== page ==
Jaime Netzer is a magazine editor and writer in Kansas City. She freelances for Variety in Los Angeles, writes bad poetry in her spare time, and dreams of one day living closer than 1,000 miles to an ocean.

I can’t remember the last time I was interested in an e-mail forward. It’s been since junior high that my peers and I had enough time on our hands to fill out surveys answering questions like “What are you wearing?” and “Rate your Top 5 Crushes.” Then last week an email popped up in my inbox. One of my friends was interested in sharing some facts about herself. And what’s more, when I was done reading them, the idea was for me to share some facts too. I was intrigued.

Facebook’s “25 Random Things About Me” is not your average forward. The concept is simple: Share 25 things about yourself, tag 25 people. Rinse and repeat. But it’s been largely, somewhat inexplicably, popular. According to a recent Time article disparaging the trend—“Why, oh why, would someone dare try to tag me! In a note! On Facebook!”—more than 5 million of these notes sprang up over the past week. And so, as with all Internet trends worth their salt, the backlash has begun.

There are now groups dedicated to bringing about the downfall of 25 Random Things:
+Screw You, I’m not gonna tell you 25 Random things about myself
+Stop Tagging Me in 25 Random Things Posts You Tards
+I’m Tired of Learning 25 Random Things about People

One of my friends went so far as to create a note about how much she was irked by the prevalence of 25 Random Thing notes. Those of my friends who did participate usually included apologies. My friend Natalie got her caveat out of the way early, opting for the self-deprecating title: “25 things you’ve been dying to know about me, me, MEEE!!”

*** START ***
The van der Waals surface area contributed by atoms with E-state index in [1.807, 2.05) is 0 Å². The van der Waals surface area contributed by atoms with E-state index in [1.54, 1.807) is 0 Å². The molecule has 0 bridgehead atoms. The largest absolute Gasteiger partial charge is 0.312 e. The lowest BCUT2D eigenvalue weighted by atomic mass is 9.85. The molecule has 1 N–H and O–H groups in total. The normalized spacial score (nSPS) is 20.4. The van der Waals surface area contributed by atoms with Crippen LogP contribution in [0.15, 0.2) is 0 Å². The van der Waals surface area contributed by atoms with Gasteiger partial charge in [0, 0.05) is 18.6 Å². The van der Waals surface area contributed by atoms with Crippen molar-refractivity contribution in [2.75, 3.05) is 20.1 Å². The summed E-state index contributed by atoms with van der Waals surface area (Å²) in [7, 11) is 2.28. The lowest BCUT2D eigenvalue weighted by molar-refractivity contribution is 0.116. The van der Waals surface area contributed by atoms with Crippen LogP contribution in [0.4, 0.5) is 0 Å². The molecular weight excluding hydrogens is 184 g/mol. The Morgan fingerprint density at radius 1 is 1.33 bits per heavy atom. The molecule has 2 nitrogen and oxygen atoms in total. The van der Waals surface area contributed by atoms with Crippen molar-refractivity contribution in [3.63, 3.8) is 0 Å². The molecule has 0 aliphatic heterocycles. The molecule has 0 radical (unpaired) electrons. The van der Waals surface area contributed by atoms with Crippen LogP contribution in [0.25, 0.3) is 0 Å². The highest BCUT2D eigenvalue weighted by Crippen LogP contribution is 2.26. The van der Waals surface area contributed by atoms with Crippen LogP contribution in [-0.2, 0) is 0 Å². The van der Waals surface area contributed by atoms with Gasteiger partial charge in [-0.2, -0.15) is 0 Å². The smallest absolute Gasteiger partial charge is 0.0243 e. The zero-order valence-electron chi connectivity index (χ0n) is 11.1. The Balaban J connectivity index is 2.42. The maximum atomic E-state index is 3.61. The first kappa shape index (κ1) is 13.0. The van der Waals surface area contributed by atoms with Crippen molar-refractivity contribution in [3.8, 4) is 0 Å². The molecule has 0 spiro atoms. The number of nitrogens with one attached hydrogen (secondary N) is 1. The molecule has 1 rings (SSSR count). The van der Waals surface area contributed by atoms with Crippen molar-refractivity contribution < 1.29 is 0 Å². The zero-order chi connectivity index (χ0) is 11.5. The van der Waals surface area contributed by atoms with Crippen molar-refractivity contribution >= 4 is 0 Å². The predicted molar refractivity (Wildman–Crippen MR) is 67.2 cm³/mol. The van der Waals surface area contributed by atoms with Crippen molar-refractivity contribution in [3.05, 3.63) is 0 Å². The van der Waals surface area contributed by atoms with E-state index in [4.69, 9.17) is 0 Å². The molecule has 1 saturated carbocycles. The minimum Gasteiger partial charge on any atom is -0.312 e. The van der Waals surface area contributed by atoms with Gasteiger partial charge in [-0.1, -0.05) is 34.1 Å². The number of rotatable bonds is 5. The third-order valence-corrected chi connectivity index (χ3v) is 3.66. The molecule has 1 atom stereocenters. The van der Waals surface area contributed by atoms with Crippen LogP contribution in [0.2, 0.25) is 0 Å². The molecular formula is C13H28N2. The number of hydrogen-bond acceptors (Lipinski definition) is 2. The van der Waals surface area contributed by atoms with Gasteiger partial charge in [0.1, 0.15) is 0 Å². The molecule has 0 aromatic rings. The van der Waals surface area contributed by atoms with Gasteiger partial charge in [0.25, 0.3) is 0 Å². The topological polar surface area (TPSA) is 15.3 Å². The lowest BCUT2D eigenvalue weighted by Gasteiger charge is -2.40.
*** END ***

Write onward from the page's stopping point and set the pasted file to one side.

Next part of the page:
The author of the article in Time laments the utter stupidity of all of the notes she’s been forced to read. But in the 11 (count them!) notes I’ve been tagged in thus far, I’ve found wit, charm, a bit of heartache, and the kind of puzzling-but-sweet details that will undoubtedly take up space in my memory for years. (You mean that girl I went to high school with never wears socks? Ever?!)

It seems a bit rash to write off millions of people jumping at the chance to express themselves in a similar fashion as simply inane or irritating. Doesn’t it have to mean something that we’re all so eager to take our turn at the mic? Perhaps it speaks to just how little we’re talking. Many of the sweetest gems in the lists I’ve encountered read like answers to questions it’s obvious the author hasn’t been asked in a while. “Motherhood is challenging and beautiful. I hope to survive it.” Or, “I am unsatisfied. My body, my jobs, my writing...nothing seems to be the way I want it.” Sure, not everyone is hysterically funny. And some people overshare. But there’s a kind of beauty in the safety of the platform—you can share as much of yourself as you’d like, let your friends know about it, and then leave the stage before anyone has had the chance to boo you.

In an age where our online avatars couldn’t possibly reflect either the monotony of our everyday lives or the depth of our character, perhaps it’s not so bad to espouse and absorb a few little idiosyncrasies via Facebook. Now, for my list. #1: I wrote a piece about 25 Random Things before I wrote my own 25 Random Things…

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25 Things About Jaime Netzer

Jaime Netzer